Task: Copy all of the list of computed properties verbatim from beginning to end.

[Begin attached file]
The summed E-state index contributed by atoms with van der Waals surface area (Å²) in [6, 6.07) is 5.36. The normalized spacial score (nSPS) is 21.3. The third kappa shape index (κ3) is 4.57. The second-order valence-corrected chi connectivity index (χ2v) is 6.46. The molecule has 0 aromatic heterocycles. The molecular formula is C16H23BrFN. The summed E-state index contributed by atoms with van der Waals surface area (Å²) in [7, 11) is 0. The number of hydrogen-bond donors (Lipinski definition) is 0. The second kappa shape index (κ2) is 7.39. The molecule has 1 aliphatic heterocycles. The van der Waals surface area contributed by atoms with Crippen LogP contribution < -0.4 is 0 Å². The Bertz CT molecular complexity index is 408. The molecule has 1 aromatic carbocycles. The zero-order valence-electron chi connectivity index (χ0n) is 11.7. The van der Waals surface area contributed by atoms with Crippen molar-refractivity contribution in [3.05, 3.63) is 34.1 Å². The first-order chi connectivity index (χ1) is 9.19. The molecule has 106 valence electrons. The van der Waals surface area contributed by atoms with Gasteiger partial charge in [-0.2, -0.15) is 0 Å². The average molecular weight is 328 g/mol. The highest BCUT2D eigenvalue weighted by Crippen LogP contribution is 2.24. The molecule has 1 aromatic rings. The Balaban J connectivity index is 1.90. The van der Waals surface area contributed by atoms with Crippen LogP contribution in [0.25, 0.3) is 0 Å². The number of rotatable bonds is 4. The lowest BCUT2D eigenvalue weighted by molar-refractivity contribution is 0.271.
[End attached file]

The summed E-state index contributed by atoms with van der Waals surface area (Å²) in [6, 6.07) is 5.36. The normalized spacial score (nSPS) is 21.3. The third kappa shape index (κ3) is 4.57. The second-order valence-corrected chi connectivity index (χ2v) is 6.46. The molecule has 0 aromatic heterocycles. The molecular formula is C16H23BrFN. The summed E-state index contributed by atoms with van der Waals surface area (Å²) in [7, 11) is 0. The number of hydrogen-bond donors (Lipinski definition) is 0. The second kappa shape index (κ2) is 7.39. The molecule has 1 aliphatic heterocycles. The van der Waals surface area contributed by atoms with Crippen LogP contribution < -0.4 is 0 Å². The Bertz CT molecular complexity index is 408. The molecule has 1 aromatic carbocycles. The zero-order valence-electron chi connectivity index (χ0n) is 11.7. The van der Waals surface area contributed by atoms with Crippen molar-refractivity contribution in [3.05, 3.63) is 34.1 Å². The first-order chi connectivity index (χ1) is 9.19. The molecule has 106 valence electrons. The van der Waals surface area contributed by atoms with Gasteiger partial charge in [-0.2, -0.15) is 0 Å². The average molecular weight is 328 g/mol. The highest BCUT2D eigenvalue weighted by Crippen LogP contribution is 2.24. The molecule has 1 aromatic rings. The Balaban J connectivity index is 1.90. The van der Waals surface area contributed by atoms with Crippen LogP contribution in [0.25, 0.3) is 0 Å². The number of rotatable bonds is 4. The lowest BCUT2D eigenvalue weighted by molar-refractivity contribution is 0.271.